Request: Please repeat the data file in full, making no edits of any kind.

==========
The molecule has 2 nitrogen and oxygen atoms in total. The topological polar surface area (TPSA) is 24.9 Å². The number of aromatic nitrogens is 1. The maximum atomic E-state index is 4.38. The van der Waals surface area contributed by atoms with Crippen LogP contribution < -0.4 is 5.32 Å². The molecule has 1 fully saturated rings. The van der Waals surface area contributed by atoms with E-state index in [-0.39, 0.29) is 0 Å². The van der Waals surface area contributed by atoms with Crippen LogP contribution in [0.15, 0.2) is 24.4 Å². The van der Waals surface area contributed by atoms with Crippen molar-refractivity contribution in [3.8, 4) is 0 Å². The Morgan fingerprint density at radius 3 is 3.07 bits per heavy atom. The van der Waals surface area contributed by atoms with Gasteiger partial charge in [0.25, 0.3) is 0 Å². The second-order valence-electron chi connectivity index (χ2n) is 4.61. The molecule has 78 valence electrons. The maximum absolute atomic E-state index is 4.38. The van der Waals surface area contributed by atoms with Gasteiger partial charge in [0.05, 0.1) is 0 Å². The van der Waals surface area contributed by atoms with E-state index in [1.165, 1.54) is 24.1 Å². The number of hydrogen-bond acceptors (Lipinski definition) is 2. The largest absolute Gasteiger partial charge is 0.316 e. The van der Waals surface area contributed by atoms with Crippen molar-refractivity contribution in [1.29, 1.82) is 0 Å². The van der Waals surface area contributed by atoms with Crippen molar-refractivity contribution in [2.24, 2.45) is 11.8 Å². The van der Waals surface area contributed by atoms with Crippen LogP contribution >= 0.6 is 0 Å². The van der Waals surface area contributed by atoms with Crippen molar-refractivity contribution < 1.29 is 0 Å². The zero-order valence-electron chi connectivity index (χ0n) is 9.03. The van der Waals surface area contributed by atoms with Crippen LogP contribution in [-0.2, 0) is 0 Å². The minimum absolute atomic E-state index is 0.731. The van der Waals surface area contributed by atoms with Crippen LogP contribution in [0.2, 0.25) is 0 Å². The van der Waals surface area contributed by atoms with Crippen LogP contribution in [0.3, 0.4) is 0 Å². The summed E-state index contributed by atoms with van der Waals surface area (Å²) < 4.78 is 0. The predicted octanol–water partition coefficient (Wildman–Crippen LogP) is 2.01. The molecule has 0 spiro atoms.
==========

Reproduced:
The molecule has 2 nitrogen and oxygen atoms in total. The topological polar surface area (TPSA) is 24.9 Å². The number of aromatic nitrogens is 1. The maximum atomic E-state index is 4.38. The van der Waals surface area contributed by atoms with Crippen LogP contribution < -0.4 is 5.32 Å². The molecule has 1 fully saturated rings. The van der Waals surface area contributed by atoms with E-state index in [-0.39, 0.29) is 0 Å². The van der Waals surface area contributed by atoms with Crippen LogP contribution in [0.15, 0.2) is 24.4 Å². The van der Waals surface area contributed by atoms with Crippen molar-refractivity contribution in [3.8, 4) is 0 Å². The Morgan fingerprint density at radius 3 is 3.07 bits per heavy atom. The van der Waals surface area contributed by atoms with Gasteiger partial charge in [0.25, 0.3) is 0 Å². The second-order valence-electron chi connectivity index (χ2n) is 4.61. The molecule has 78 valence electrons. The maximum absolute atomic E-state index is 4.38. The van der Waals surface area contributed by atoms with Gasteiger partial charge in [0.05, 0.1) is 0 Å². The van der Waals surface area contributed by atoms with E-state index in [1.165, 1.54) is 24.1 Å². The number of hydrogen-bond acceptors (Lipinski definition) is 2. The largest absolute Gasteiger partial charge is 0.316 e. The van der Waals surface area contributed by atoms with Crippen molar-refractivity contribution in [1.29, 1.82) is 0 Å². The van der Waals surface area contributed by atoms with Crippen molar-refractivity contribution in [2.24, 2.45) is 11.8 Å². The van der Waals surface area contributed by atoms with Crippen LogP contribution >= 0.6 is 0 Å². The van der Waals surface area contributed by atoms with Crippen molar-refractivity contribution < 1.29 is 0 Å². The zero-order valence-electron chi connectivity index (χ0n) is 9.03. The van der Waals surface area contributed by atoms with Crippen LogP contribution in [-0.2, 0) is 0 Å². The minimum absolute atomic E-state index is 0.731. The van der Waals surface area contributed by atoms with Crippen LogP contribution in [0.2, 0.25) is 0 Å². The van der Waals surface area contributed by atoms with Crippen LogP contribution in [0.3, 0.4) is 0 Å². The summed E-state index contributed by atoms with van der Waals surface area (Å²) < 4.78 is 0. The predicted octanol–water partition coefficient (Wildman–Crippen LogP) is 2.01. The molecule has 0 spiro atoms.